Acute oak decline (AOD) is a new disease mostly affecting oak trees in Great Britain. It is thought to have first established a presence in Britain during the last quarter of the 20th century. It is most prevalent on our native 'English' or pedunculate oak (Quercus robur) and sessile oak (Q. petraea).
Spatial epidemiology studies show that the disease can spread from tree to tree. It is therefore necessary to know where it occurs at the landscape level, as well as its distribution within sites. With this knowledge, we can map the distribution of AOD, monitor its spread, and predict at-risk areas. Then, through proactive management, we can prevent or curb the spread of the disease to unaffected areas, to protect trees not yet affected.
This work area was funded in part by the Forestry Commission and in part by Defra, and included collaborative work with Rothamsted Research and Cambridge University.
Forest Research holds a database of information about symptomatic oak trees reported to the Tree Health Diagnostic and Advisory Service (THDAS). Reports of symptomatic trees are collected and, where possible, verified. Collation of these reports has allowed the known distribution of AOD to be mapped. (See distribution map below.)
AOD was first defined in 2008-9 in Britain, but photographic and descriptive data are available from 2006 onwards, and so these early reports were assessed retrospectively. Public awareness of AOD has increased over time, and this has resulted in an increased number of reports to Forest Research.
When plotted as annual maps the distribution of confirmed affected sites can be seen to increase in southern England, with it now covering a band across the Midlands from East Anglia to the Welsh Borders. As of 2020, the disease had not been reported in Scotland or Northern Ireland. Initially verification was very labour intensive, but with the development of a rapid diagnostic tool the verification process has been speeded up. We now verify as many AOD reports as possible.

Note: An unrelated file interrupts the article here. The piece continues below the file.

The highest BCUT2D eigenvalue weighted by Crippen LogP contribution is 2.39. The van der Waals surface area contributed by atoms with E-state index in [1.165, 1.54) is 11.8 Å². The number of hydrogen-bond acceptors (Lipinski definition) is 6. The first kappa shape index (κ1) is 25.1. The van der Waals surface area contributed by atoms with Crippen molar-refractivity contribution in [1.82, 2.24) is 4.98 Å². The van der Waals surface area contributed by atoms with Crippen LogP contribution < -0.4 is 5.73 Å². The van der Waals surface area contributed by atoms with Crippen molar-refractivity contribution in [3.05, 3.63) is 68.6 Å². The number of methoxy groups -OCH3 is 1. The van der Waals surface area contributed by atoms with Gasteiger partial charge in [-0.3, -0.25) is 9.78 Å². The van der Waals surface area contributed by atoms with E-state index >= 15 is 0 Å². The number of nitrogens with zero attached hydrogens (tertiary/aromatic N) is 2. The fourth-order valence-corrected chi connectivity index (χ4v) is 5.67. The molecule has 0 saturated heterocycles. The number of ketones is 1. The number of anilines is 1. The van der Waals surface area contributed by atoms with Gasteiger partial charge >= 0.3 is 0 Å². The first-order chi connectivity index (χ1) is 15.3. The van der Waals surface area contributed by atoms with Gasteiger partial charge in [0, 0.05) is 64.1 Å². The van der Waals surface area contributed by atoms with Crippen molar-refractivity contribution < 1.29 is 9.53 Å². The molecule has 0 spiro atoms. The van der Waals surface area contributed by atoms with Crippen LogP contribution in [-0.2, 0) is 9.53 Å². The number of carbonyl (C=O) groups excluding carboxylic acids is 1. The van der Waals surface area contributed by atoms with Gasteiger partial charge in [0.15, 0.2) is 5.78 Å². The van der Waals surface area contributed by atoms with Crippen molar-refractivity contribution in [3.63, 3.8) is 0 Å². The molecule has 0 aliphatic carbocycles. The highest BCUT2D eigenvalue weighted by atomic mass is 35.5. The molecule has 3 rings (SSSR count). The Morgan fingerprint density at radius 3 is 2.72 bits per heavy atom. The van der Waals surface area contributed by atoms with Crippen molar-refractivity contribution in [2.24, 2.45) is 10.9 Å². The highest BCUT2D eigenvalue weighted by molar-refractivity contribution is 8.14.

Current distribution (all sites verified)
The map displays AOD locations of occurrence from 2006 to March 2021. AOD has been found mainly in England, being particularly prevalent in the London area, the South East and East Anglia, with the furthest north being around Delamere and Mansfield. AOD incidences have not been reported in Scotland but there are increasing occurrences along the Welsh borders.
Reports from landowners and managers provided a vital first impression of the extent of AOD across the country, and remain an important tool for early detection. However, reports are more likely from frequently visited woods, and depend on public awareness of the problem. A systematic survey was therefore undertaken to obtain a more accurate assessment of the true situation, and to identify areas not yet affected. Oak woods across England and Wales were visited by foresters and surveyors from Forest Research in the summers of 2013 and 2014.
The overall aim of this work area was to improve our understanding of the distribution of affected sites. By combining these data with epidemiological modelling, the project aimed to elucidate any environmental factors or processes that underlie the observed pattern, and thereby enable projections of the risk of future spread.
This project was a collaborative process between Forest Research, Rothamsted Research, Cambridge University and the Forestry Commission’s National Forest Inventory group. It has also involved the help and co-operation of many landowners, managers and stakeholders, including the National Trust, Woodland Trust, various wildlife trusts, and local councils, whom we thank. It was jointly funded by the Forestry Commission and Defra.
Epidemiological models of the spread and establishment of AOD in Great Britain were developed by using the data collected from the survey and from reports to our diagnostic service. This work formed part of the Defra project, and was carried out in collaboration with Cambridge University and Rothamsted Research.
The models aimed to complement the available reports and survey by providing:
- estimates of the distribution of AOD in unsampled areas; and
- the time of arrival of AOD across its geographic extent. (The arrival will have occurred at an unknown time before reporting or survey, where these are available).
In addition, the epidemiological models allowed:
- estimation of the current rate of spread and areas at greater risk, as well as the future spatial distribution of AOD and its uncertainty;
- testing of hypotheses about the mechanisms of dispersal and environmental factors that underlie the spread and development of AOD; and
- exploration of changes in the risk of AOD under a variety of scenarios, including variation in environmental conditions, and implementation of various management practices.
The map below shows the probability of where AOD would occur in England and Wales based on modelling of the significant predisposition factors of temperature, rainfall and levels of atmospheric nitrogen pollution.